A cylinder G is connected by a pipe or passage 7s with a three-way cock J, having a compressed-air-inlet port m on one side and an out-let n. to the open air on the other side, and the plug of which, which is turned by the handle J is formed with a quarter-round groove or port o, adapted to connect the port 7c with either of the ports m or n, but incapable of connecting the two latter together. A pipe p is connected to the port m and leads to a compressed-air chamber or reservoirP, which may be the compressed-air reservoir of the usual air-pressure brakes or a separate cylinder. Vhen the cock J is turned .to the position shown in Fig. 3, there is fre'e communication between the compressed-air reservoir and the interior of the cylinder G, and the compressed air enters the latter and presses the piston H This is the normal. condition of affairs while the cars and their pipes are coupled. Thus the pressure in the two cylinders G on opposite sides of the coupled sections D D being communicated to the latter at the joints j j acts continually to hold them Vpressed together, while they remain freely suspended between these two joints and extending in a direct line between them. If the pipes C C contain a Huid-pressure, the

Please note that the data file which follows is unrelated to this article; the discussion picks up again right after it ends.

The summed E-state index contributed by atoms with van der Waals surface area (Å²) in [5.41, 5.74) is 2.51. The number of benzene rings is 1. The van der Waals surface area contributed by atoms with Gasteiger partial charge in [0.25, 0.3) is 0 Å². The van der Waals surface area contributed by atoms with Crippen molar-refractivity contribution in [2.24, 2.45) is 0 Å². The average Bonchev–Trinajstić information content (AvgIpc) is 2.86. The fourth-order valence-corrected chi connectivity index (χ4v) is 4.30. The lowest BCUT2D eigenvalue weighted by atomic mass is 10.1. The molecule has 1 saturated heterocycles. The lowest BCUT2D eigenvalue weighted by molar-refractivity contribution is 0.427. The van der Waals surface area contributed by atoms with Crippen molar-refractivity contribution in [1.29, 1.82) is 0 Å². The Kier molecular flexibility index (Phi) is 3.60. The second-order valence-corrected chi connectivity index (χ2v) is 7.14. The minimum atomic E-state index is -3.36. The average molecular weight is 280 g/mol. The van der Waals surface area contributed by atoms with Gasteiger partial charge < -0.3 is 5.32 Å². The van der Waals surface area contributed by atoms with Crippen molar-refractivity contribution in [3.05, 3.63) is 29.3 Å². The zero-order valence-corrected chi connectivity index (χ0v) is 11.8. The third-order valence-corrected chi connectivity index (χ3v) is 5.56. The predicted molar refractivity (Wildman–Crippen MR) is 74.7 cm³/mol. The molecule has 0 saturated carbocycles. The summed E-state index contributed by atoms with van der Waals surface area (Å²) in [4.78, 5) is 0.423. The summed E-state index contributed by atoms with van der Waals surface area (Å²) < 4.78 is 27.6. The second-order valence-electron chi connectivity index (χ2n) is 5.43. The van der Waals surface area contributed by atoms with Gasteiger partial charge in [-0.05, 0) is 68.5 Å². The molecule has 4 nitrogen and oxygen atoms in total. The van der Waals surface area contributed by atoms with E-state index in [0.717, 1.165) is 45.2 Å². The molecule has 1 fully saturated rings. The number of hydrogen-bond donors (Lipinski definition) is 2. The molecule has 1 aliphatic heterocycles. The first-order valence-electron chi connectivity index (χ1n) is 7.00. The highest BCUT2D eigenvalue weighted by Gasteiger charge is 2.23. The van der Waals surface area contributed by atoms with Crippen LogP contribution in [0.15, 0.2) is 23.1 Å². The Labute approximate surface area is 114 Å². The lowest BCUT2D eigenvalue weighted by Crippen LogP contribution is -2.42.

' area of the pistons H Il should be so proportiened to the air-pressure in the reservoirs P as to exert a pressure against the opposite ends of the sections D D sufficient to hold t-he ends together against the internal pressure tending to escape between them. As the carbodies, and consequently the cylinders G G, move relatively toward and from each other, in accordance with the greater or less compression of the draw-bar and buffer-springs, the pistons Il ll play back and forth. in the cylinders, while maintaining their uniform pressures against the sections D D. As the piston II is forced back the air in the cylinder behind it is compressed thereby to greater extent and a backtlow is instituted through the ports 7.: o in and pipe p to the cylinder P. As the car-bodies draw apart again the airpressure forces the piston Il outwardly, and as the pressure behind it becomes less than that in the cylinder l? a return flow of air occnrs from l." into G.